Reporting on the Chapin Hall study, HRW explained that former foster youth were more than three times as likely to have been unable to pay the rent in the last year as their peers who had not been in foster care. They were also more likely to have had utilities shut off, phone service disconnected, and to have faced eviction.
According to the website for Atlanta Mission — which works to walk alongside emancipated youth and guide them into adulthood — “After aging out of foster care, these kids, though over the age of 18, are now required to live on their own with nowhere to go, no job, and no relationship or family — all things they need to be able to support themselves. They do not have a stable foundation to start their new journey, so half of them find themselves experiencing homelessness and unsure of what to do.”
The Fostering Connections to Success and Increasing Adoptions Act of 2008 allowed states to extend foster care and adoption assistance to age 21. The Act also allowed youth ages 18 to 21 to live independently but with supervision, such as living in an apartment, with monthly caseworker check-ins. Now, extended foster care is offered in some form in almost every state, with most capping benefits at age 21. As of this writing, legislation is being considered in California to raise the age in that state even higher.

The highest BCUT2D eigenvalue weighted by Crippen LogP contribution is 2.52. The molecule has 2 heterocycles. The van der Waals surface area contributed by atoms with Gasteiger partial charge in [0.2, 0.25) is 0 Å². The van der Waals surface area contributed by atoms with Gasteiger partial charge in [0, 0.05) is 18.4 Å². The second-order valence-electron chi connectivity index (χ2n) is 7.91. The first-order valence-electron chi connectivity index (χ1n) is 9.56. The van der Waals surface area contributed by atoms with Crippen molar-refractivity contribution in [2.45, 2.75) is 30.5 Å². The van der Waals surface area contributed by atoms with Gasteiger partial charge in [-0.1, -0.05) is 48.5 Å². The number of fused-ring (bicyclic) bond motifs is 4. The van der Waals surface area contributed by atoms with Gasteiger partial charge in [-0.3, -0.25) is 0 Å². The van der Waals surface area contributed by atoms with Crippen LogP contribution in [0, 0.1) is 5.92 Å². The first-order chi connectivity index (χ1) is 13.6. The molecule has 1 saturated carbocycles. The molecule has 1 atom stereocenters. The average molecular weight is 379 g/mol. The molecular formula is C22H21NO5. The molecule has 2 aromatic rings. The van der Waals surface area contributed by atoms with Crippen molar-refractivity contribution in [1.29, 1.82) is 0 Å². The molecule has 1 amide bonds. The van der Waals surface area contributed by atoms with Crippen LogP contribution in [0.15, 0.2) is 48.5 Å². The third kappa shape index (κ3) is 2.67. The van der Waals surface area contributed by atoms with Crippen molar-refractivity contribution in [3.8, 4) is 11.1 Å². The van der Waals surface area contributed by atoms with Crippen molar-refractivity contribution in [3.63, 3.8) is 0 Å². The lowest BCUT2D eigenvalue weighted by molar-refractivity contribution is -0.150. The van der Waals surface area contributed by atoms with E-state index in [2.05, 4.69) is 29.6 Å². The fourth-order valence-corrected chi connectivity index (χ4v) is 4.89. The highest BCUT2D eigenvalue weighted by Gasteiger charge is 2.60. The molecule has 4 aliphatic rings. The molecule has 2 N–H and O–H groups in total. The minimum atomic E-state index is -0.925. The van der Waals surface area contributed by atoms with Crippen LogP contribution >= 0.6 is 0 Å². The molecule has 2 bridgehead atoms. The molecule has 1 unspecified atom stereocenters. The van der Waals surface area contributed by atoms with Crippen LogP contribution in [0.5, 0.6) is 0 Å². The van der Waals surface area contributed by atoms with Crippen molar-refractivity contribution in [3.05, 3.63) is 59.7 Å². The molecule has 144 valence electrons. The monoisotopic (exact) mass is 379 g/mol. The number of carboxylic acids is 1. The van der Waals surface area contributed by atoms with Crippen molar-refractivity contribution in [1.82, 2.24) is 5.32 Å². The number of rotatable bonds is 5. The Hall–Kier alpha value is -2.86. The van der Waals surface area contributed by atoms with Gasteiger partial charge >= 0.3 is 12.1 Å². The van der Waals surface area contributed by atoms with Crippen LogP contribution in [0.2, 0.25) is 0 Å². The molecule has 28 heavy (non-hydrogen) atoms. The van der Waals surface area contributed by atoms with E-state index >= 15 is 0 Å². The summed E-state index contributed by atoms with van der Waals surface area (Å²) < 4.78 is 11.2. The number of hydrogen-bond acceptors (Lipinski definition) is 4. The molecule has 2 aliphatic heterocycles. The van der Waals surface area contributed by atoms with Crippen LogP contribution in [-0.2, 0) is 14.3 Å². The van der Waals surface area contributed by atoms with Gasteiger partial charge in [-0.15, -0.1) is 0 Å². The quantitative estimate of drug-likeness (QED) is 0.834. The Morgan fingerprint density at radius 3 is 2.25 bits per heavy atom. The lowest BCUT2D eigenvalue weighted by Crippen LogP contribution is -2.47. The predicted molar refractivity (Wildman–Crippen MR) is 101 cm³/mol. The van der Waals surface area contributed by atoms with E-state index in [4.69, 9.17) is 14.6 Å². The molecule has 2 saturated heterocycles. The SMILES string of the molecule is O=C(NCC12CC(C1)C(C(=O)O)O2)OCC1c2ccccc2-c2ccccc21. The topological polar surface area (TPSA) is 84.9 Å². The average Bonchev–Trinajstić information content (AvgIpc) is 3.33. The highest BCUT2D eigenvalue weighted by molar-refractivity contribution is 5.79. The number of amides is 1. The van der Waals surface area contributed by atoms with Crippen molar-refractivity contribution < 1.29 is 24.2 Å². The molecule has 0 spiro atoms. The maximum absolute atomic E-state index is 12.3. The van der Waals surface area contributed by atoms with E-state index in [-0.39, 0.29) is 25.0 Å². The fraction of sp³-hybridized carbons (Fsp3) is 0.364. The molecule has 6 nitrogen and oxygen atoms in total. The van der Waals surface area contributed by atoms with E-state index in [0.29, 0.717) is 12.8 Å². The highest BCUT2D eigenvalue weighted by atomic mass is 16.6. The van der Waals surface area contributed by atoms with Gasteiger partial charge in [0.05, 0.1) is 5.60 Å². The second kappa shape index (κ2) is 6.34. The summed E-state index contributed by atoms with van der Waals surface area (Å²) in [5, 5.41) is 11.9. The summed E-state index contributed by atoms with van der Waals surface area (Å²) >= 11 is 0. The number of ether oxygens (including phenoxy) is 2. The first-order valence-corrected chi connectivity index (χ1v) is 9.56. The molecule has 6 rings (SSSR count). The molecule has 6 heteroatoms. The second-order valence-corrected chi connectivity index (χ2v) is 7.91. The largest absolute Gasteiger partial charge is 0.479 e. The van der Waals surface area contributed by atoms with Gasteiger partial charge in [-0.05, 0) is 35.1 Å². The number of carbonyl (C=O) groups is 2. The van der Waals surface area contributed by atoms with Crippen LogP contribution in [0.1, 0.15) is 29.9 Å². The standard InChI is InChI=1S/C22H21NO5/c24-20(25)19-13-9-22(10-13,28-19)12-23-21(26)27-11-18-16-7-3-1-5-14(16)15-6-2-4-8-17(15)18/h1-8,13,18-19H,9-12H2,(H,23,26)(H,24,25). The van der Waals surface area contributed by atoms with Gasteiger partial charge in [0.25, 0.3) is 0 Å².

California has the largest number of children and youth in foster care of any state in the nation with approximately 50,000 children in care. Some have been in care since they were young, and most have had multiple foster home and/or group home placements. On average they have had six placements.
While keeping kids inside a support system longer is definitely helpful, the issues go deeper than that. More than half of America’s homeless population spent time as foster children. The correlation is so high that the child welfare system is sometimes called the “highway to homelessness,” according to the National Foster Youth Institute.
While keeping kids inside a support system longer is definitely helpful, the issues go deeper than that. More than half of America’s homeless population spent time as foster children.
“For many of these young people the outcome of public parenting is unemployment, under-education, homelessness and prison. Studies show that about two-thirds of the incarcerated population were foster youth at some point in their lives. For all of the youth, the effects of their years in foster care are lasting. The state removes these youth from their homes and becomes their parent. As a parent, the state has failed,” according to Our Children: Emancipating Foster Youth Community Action Guide by the Cities, Counties and Schools Partnership.
It becomes a spiral of trauma. The U.S. Department of Health and Human Services says that nearly 4.3 million maltreatment allegations involving 7.2 million children are reported annually. If those allegations have merit, children are removed from the home and put into foster care.
These early traumas restrict foster youth from being able to form secure attachments to trusted adults. They learn to not seek supportive relationships to help with distressing situations, but that they can only rely on themselves. So it’s no surprise that these youth have a general mistrust of adults and programs. This creates insecurely attached foster youth who are vulnerable to a variety of interpersonal and mental health problems.